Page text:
Despite the Pandemic, Remittances Have Kept Flowing Home to Asia’s Families

Throughout the pandemic, many families continued to receive remittances. Photo: ADB
Throughout the pandemic, many families continued to receive remittances. Photo: ADB

By Aiko Kikkawa, Kijin Kim, Raymond Gaspar

Strong remittance inflows should be used as an opportunity to strengthen the systems that help overseas workers and their families back at home.

Toward the latter half of 2020, remittance inflows remained strong for some of the countries in Asia and the Pacific with the largest number of outbound migrants. This was encouraging in light of the massive decline recorded in the second quarter of that year, when the economies of the countries that host migrants sharply contracted due to the pandemic.

Many Asian migrant workers seem to have withstood the waves of economic hardships, sending home record amounts of money in months following a large slump between April and May 2020. All countries with available data, except Fiji and Kazakhstan, witnessed recoveries in remittance inflows by June that were sustained until July.

Remittances to Fiji almost reached pre-COVID-19 growth recorded in January but fell again in August and then bounced back to a record high in October. Among those with available data for all months of 2020, Bangladesh (18.6%), Fiji (8.7%), Georgia (8.8%), and Pakistan (17.4%) have all received higher remittance money relative to 2019.

We identified six factors that may explain how remittances remain afloat. The first involves the gradual reopening of economies hosting many Asian migrants while following strict public health protocols. More workers, including migrants, have been allowed to return to their workplaces.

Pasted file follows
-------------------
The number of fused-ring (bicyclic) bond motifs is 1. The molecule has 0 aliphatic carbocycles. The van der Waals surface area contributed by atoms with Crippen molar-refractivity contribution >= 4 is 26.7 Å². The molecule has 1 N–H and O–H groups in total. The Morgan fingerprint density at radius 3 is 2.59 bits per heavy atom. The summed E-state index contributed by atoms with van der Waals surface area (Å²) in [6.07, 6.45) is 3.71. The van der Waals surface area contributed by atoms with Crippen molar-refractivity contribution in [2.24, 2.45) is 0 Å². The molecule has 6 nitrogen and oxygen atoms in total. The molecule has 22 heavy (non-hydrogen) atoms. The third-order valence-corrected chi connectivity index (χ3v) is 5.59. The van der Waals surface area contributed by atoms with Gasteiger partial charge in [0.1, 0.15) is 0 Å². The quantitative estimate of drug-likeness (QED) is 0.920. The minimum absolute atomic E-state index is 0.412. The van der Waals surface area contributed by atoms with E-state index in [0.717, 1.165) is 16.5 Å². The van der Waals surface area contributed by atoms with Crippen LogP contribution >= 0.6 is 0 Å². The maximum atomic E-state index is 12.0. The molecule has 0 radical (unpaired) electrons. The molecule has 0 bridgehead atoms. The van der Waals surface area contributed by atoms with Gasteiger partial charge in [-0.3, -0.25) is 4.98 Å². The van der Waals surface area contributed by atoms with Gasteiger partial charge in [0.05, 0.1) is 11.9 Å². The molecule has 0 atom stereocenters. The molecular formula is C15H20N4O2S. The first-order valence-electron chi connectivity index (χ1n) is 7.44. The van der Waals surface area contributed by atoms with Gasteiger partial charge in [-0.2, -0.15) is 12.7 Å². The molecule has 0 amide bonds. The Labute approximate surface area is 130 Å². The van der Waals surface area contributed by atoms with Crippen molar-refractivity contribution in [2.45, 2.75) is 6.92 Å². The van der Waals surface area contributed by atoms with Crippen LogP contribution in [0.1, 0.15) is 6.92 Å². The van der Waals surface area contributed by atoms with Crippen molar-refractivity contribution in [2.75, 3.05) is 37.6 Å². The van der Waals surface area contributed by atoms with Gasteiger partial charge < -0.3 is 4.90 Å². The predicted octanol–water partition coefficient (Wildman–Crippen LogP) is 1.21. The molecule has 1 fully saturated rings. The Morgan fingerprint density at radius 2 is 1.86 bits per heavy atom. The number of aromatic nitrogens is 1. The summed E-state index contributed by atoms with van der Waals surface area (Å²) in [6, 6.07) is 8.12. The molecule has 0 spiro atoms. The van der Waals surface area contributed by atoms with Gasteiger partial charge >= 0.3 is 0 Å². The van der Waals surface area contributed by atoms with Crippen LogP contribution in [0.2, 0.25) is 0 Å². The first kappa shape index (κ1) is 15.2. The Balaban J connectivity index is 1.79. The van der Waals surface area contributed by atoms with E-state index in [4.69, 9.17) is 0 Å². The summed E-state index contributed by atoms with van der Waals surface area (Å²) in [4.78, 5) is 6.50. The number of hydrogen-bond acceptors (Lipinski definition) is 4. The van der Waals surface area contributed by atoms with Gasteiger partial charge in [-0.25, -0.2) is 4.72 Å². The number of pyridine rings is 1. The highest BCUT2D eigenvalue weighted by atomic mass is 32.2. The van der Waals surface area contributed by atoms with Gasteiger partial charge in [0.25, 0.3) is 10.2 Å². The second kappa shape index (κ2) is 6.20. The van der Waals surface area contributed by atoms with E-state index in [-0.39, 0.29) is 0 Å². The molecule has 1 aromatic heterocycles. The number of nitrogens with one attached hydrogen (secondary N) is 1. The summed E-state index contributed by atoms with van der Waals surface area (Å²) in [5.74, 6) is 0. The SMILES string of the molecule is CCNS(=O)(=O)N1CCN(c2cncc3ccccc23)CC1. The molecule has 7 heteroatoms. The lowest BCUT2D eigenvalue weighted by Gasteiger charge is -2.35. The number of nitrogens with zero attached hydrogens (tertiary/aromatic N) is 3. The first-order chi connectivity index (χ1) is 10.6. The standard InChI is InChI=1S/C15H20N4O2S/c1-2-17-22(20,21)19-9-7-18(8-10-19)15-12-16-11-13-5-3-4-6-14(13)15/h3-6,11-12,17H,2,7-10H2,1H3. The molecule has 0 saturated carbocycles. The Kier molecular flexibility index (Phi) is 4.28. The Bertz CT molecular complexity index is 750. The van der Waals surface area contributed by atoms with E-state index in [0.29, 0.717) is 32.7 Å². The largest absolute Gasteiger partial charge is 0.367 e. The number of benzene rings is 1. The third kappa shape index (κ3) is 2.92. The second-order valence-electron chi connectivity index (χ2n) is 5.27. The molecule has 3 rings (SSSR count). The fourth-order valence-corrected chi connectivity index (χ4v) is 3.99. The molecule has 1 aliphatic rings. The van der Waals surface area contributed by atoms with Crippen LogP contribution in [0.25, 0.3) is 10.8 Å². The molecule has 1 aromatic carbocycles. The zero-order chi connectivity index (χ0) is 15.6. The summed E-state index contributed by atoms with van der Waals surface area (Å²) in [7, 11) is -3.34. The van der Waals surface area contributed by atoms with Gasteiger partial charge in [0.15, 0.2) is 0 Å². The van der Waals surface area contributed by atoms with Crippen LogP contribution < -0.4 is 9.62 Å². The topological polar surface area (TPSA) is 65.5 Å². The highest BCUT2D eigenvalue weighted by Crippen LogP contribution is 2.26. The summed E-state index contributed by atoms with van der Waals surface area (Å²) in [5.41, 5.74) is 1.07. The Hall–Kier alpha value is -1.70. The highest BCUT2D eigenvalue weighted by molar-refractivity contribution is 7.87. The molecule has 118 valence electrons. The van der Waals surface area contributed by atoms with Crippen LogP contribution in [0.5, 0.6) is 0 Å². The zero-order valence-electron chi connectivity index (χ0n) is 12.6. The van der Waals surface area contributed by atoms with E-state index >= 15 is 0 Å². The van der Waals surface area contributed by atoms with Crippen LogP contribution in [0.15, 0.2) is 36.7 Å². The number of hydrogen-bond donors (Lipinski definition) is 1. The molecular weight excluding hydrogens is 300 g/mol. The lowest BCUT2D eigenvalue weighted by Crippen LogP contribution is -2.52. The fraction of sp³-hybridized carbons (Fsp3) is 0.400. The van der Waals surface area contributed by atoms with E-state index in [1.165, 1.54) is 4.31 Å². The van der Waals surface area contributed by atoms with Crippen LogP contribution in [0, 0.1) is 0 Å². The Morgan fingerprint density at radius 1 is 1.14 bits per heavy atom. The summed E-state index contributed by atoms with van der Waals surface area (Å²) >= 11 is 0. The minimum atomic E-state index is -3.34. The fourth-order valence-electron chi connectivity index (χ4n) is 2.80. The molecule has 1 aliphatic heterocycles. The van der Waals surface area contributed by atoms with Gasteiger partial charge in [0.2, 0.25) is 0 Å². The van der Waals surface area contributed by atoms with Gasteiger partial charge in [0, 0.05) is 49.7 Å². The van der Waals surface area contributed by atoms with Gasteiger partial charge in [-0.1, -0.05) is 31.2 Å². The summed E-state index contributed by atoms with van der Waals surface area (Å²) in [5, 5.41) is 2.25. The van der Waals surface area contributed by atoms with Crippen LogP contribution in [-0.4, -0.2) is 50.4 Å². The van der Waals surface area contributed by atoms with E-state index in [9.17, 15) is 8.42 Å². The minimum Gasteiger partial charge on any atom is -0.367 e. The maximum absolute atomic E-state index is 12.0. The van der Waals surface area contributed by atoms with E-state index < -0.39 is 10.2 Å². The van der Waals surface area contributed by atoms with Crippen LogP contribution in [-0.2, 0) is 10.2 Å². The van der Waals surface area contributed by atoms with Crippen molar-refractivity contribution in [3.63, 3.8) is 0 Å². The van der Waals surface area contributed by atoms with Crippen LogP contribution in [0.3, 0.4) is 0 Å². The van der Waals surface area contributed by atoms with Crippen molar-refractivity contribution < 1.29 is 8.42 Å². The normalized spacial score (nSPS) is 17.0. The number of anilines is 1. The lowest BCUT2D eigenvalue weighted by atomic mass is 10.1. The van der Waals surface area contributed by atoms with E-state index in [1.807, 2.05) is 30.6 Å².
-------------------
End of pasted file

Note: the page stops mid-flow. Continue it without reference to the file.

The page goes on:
Deployment of new workers has also resumed. In July 2020, the Thai government allowed migrant workers with proper paperwork from Cambodia, the Lao People’s Democratic Republic, Myanmar and Viet Nam to return for work. Nepal began deployment of migrant workers in September 2020. Filipino nurses and medical workers with employment contracts were allowed to depart in 2020.

The second factor speaks to the countercyclical nature of remittances. With their families back in developing countries struggling with economic complications exacerbated by strict community quarantine, migrants have more reasons to send money home.

A survey by WorldRemit found that 84% of over 3,000 overseas Filipinos from the United Kingdom, the United States, Canada, and Australia planned to remit the same amount or more money during the holidays. In Bangladesh, natural disaster struck in July 2020 while fighting the pandemic, prompting affected families to seek additional help from their relatives abroad.

Third, the availability of social assistance to migrant workers allowed them to continue sending money home. This was especially true among migrants from many developed countries, which have supplemented existing unemployment insurance and expanded access social assistance programs.

Fourth, the greater use of digital channels for money transfer has allowed migrants to remit even during lockdowns. The informal option of carrying money home is almost impossible with many borders closed and migrants unable to visit or return. Leading money transfer and fintech companies have reported tremendous growth in their digital businesses, squeezing four years of growth in only two months during the peak of the pandemic. The diversion of remittance money from informal channels may have led to the surge in recorded remittances, and could possibly be covering a fall in total remittances.